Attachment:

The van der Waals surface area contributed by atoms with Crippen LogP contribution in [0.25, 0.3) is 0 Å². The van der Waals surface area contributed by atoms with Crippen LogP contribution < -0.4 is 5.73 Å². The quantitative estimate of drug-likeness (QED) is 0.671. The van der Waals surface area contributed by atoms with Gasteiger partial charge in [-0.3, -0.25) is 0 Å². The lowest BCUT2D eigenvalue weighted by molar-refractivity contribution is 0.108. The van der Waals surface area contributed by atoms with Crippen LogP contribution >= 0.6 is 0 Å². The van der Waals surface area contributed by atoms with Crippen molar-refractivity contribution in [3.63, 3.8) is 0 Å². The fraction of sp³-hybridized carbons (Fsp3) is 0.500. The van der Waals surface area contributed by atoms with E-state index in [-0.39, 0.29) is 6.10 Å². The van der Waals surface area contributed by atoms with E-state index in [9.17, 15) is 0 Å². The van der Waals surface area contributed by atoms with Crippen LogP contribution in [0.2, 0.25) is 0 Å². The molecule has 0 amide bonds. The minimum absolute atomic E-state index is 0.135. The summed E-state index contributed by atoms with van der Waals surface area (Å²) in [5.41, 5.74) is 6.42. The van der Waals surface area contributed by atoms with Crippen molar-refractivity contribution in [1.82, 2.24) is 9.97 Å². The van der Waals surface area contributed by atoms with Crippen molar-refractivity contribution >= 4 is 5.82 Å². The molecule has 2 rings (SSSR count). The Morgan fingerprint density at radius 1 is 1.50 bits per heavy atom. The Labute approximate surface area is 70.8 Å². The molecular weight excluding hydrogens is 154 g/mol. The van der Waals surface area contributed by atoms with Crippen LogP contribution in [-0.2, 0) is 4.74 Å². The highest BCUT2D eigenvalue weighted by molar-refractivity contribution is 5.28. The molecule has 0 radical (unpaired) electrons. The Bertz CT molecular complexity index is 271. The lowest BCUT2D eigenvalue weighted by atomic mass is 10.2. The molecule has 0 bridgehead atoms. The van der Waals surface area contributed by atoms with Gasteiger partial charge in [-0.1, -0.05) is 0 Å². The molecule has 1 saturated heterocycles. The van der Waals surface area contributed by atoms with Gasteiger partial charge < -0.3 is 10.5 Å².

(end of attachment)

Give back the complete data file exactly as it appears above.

The van der Waals surface area contributed by atoms with Crippen LogP contribution in [0.25, 0.3) is 0 Å². The van der Waals surface area contributed by atoms with Crippen LogP contribution < -0.4 is 5.73 Å². The quantitative estimate of drug-likeness (QED) is 0.671. The van der Waals surface area contributed by atoms with Gasteiger partial charge in [-0.3, -0.25) is 0 Å². The lowest BCUT2D eigenvalue weighted by molar-refractivity contribution is 0.108. The van der Waals surface area contributed by atoms with Crippen LogP contribution >= 0.6 is 0 Å². The van der Waals surface area contributed by atoms with Crippen molar-refractivity contribution in [3.63, 3.8) is 0 Å². The fraction of sp³-hybridized carbons (Fsp3) is 0.500. The van der Waals surface area contributed by atoms with E-state index in [-0.39, 0.29) is 6.10 Å². The van der Waals surface area contributed by atoms with E-state index in [9.17, 15) is 0 Å². The van der Waals surface area contributed by atoms with Crippen LogP contribution in [0.2, 0.25) is 0 Å². The molecule has 0 amide bonds. The minimum absolute atomic E-state index is 0.135. The summed E-state index contributed by atoms with van der Waals surface area (Å²) in [5.41, 5.74) is 6.42. The van der Waals surface area contributed by atoms with Crippen molar-refractivity contribution in [1.82, 2.24) is 9.97 Å². The van der Waals surface area contributed by atoms with Crippen molar-refractivity contribution >= 4 is 5.82 Å². The molecule has 2 rings (SSSR count). The Morgan fingerprint density at radius 1 is 1.50 bits per heavy atom. The Labute approximate surface area is 70.8 Å². The molecular weight excluding hydrogens is 154 g/mol. The van der Waals surface area contributed by atoms with Crippen LogP contribution in [-0.2, 0) is 4.74 Å². The highest BCUT2D eigenvalue weighted by molar-refractivity contribution is 5.28. The molecule has 0 radical (unpaired) electrons. The Bertz CT molecular complexity index is 271. The lowest BCUT2D eigenvalue weighted by atomic mass is 10.2. The molecule has 0 bridgehead atoms. The van der Waals surface area contributed by atoms with Gasteiger partial charge in [-0.1, -0.05) is 0 Å². The molecule has 1 saturated heterocycles. The van der Waals surface area contributed by atoms with Gasteiger partial charge < -0.3 is 10.5 Å².